Thursday, August 6, 2015

Almsgiving, Charity, Assistance

When I turned the page and found the next article in Philanthropy to be written by Andrew Carnegie, my perception of him via his association with the “barons of industry” in the early 1900’s, led me to expect a viewpoint that might be derogatory towards the concept of philanthropy.  But, again, Lapham’s surprised me.

While it is certainly true that Carnegie gained a portion of his wealth by unscrupulous business deals, government favoritism, and poor wages paid to his employees, it is also true that he made good on his belief that, should one accumulate great wealth in this life, he should engage in an active, planned effort to leave this earth with a significant portion of that wealth having been spent in the pursuit of improving the condition of the public.

So, while his view of almsgiving, which might be defined as money given without any strings attached, was that it was not only non-productive, but actually bad for the receiver, he was also just as harsh in his perception of the man who dies with great stores of wealth, never having used any to advance the cause of men.

In essence, the foundation of his belief was that no one is better to decide how great wealth should be spent, as the man who earned it himself.  His disdain for public as well as private charity that handed over money as if the receiver earned the right to it through his/her misfortune was clear.   It wasn’t that he was against all forms of welfare, or almsgiving as he might define it, but that he was judgmental of the actual good such giving provided. 

He was just as negative about leaving great fortunes to one’s children or future family as to charities or causes run by foundations or bureaucrats, who were more likely to spend the money with little appreciation of the work entailed to earn it (family), or who would disperse the money with little consideration for the priorities of the benefactor. 

For Carnegie, providing a little extra money, whether via better wages or direct payments, was of limited use as, in his mind, those with the least were in that predicament due to poor decisions or an inability to think productively.  In effect, he recognized, even embraced his responsibility to ease the pain of mankind, but thought it best that he decide how best to ease that pain.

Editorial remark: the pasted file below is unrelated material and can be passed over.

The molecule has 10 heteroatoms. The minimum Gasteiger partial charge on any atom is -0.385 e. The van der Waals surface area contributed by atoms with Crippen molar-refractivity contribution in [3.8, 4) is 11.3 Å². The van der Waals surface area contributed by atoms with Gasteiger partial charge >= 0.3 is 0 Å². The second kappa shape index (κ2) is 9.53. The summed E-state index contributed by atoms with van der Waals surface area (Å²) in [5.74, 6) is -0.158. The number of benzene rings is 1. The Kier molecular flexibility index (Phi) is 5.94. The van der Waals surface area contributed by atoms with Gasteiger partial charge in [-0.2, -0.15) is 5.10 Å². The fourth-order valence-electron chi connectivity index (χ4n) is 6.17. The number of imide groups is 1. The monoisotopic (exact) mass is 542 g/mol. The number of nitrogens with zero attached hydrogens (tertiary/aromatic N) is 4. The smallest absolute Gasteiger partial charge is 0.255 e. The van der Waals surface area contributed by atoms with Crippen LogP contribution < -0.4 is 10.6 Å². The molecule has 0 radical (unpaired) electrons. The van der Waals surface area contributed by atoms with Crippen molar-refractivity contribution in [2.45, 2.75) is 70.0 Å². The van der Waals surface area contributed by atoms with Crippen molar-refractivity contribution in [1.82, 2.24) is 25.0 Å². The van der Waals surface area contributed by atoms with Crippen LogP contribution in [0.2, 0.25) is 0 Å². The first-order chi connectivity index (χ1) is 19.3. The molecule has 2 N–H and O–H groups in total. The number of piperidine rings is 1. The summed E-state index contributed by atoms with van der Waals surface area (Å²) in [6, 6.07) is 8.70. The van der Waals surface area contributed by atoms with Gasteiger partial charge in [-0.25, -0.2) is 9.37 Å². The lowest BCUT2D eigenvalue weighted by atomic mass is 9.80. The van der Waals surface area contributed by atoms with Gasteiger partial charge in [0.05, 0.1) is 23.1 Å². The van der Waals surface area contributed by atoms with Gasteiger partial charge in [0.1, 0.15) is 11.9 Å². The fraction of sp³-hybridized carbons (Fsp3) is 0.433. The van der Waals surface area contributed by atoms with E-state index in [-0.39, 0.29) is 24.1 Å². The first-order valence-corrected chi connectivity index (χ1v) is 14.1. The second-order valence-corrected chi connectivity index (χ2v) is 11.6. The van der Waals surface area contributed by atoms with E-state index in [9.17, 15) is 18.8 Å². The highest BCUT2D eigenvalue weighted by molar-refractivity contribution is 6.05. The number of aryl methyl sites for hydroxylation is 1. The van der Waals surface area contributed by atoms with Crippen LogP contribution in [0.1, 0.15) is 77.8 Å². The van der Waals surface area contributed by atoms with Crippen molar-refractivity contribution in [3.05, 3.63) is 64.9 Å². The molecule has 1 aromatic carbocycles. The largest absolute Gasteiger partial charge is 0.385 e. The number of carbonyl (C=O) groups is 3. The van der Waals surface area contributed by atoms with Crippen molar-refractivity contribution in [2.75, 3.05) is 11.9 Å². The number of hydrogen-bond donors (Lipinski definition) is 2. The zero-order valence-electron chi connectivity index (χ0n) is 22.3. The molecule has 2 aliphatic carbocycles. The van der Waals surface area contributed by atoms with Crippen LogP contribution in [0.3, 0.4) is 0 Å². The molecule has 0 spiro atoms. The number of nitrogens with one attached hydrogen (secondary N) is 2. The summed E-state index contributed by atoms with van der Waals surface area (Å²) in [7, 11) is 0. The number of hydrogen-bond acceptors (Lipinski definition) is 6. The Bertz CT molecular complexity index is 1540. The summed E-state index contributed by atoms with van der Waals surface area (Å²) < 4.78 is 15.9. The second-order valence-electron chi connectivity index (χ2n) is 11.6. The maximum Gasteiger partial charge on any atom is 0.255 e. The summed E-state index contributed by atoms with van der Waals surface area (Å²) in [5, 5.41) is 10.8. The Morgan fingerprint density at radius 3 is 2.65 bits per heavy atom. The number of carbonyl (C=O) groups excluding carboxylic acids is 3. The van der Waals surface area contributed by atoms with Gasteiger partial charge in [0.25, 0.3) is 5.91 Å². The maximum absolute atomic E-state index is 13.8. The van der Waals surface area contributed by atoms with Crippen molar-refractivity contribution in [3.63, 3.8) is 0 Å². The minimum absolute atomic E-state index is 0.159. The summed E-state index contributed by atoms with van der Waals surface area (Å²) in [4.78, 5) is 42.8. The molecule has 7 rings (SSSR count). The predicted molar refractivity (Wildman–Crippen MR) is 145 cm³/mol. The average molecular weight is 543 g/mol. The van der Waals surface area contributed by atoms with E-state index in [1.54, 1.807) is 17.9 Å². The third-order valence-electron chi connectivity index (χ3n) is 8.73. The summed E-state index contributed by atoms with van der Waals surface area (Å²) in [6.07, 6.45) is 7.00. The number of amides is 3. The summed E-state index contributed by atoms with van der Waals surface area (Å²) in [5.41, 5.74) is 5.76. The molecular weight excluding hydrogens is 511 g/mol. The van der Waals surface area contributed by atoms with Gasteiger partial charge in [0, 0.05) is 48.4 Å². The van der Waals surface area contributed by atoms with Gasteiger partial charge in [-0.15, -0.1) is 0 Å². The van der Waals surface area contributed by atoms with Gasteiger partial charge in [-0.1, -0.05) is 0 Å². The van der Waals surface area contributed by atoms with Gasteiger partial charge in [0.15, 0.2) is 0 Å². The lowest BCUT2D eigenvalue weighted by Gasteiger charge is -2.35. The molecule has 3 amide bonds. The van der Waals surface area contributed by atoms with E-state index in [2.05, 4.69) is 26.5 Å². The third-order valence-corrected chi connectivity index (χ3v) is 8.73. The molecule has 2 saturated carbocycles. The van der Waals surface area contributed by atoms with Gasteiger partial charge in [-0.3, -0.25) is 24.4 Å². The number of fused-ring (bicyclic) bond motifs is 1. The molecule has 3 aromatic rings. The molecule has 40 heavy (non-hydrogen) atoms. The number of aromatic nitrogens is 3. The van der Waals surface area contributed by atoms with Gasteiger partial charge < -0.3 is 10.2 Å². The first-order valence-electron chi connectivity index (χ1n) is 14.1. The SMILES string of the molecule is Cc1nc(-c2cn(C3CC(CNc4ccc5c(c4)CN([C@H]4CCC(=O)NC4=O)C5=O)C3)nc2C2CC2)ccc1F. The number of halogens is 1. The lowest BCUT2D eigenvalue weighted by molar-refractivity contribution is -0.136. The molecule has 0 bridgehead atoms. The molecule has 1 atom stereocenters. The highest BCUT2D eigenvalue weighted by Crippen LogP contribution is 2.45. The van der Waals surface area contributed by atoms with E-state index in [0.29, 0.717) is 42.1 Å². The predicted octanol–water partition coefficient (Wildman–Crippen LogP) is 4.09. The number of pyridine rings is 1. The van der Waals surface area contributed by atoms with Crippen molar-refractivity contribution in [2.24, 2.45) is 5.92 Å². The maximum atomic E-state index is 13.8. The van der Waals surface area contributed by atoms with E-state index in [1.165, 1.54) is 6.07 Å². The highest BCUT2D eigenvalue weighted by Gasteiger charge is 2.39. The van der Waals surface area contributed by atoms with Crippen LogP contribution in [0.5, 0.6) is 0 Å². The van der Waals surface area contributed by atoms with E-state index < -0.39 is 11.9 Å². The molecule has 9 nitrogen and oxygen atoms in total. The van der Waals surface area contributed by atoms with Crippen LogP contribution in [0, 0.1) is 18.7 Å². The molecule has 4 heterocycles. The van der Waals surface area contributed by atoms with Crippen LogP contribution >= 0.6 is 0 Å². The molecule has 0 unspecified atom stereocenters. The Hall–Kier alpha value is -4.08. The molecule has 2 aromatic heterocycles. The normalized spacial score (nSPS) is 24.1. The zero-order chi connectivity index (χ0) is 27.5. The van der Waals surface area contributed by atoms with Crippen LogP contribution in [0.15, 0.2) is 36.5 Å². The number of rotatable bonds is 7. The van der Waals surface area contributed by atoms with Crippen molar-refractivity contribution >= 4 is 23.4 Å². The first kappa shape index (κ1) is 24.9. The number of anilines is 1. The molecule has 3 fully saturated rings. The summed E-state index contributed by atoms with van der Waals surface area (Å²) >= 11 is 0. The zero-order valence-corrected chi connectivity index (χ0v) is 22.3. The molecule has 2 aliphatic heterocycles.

In that vein, Carnegie funded the building of thousands of public libraries where he thought that all men would be able to access the knowledge to improve their condition in life.  He also encouraged other wealthy men of the time to follow suit by funding parks and other types of recreation areas to benefit man’s spirit.

And charity, where it occurred, should always take the form of assistance that is directed to those that will help themselves.  Again, to harken back to a previous post, charity in the form of helping a man learn to fish rather than merely giving him fish to eat. 

I am less antagonistic towards charity as almsgiving as Carnegie.  I believe there are times when giving without expectation of a return is acceptable, even when that return might be the receiver improving their situation on their own.  I would, however, prefer such charity to have a definitive end, whether it be public welfare in the form of a check, or private charity in the form of food or other such material gifts.  In effect, yes, you need help with no strings attached, but such help, assuming no permanent disability is involved, will end at an appointed time.  While I generally abhor the easily labelled “takers” that the far right loves to demonize, I do agree that generational welfare where those that might benefit as children whose parents get assistance, expect the same assistance in adulthood, must be ended.  Especially when such generational almsgiving permeates an entire community. 

To me, if more people of wealth accepted their responsibility to improve mankind’s condition, as Carnegie did, the world would be better.  Conversely, if more people of want considered charity as assistance as opposed to almsgiving, there might be less need for charity, and more desire to be charitable by those who perceive there is appreciation rather than entitlement.  And best of all, when someday our attitude towards the rich includes a judgement based on how one attained wealth so that those who abused the environment, or mankind to gain riches are considered pariahs as opposed to role models.

But make no mistake, all of us have and will most likely again, experience a time of need and dependence on our fellow man.   Whether from infancy when our parents fed, clothed and protected us, or our teachers who presented the lessons of life, or the mentor who showed us the ropes, or the investor or bank who believed in our vision enough to provide material resources, we all require the aid of others.  Wouldn’t it be that much more sweet if success was less defined on a person to person basis and more defined in the aggregate, whether that aggregate be local, state, country, hemisphere or planet.  

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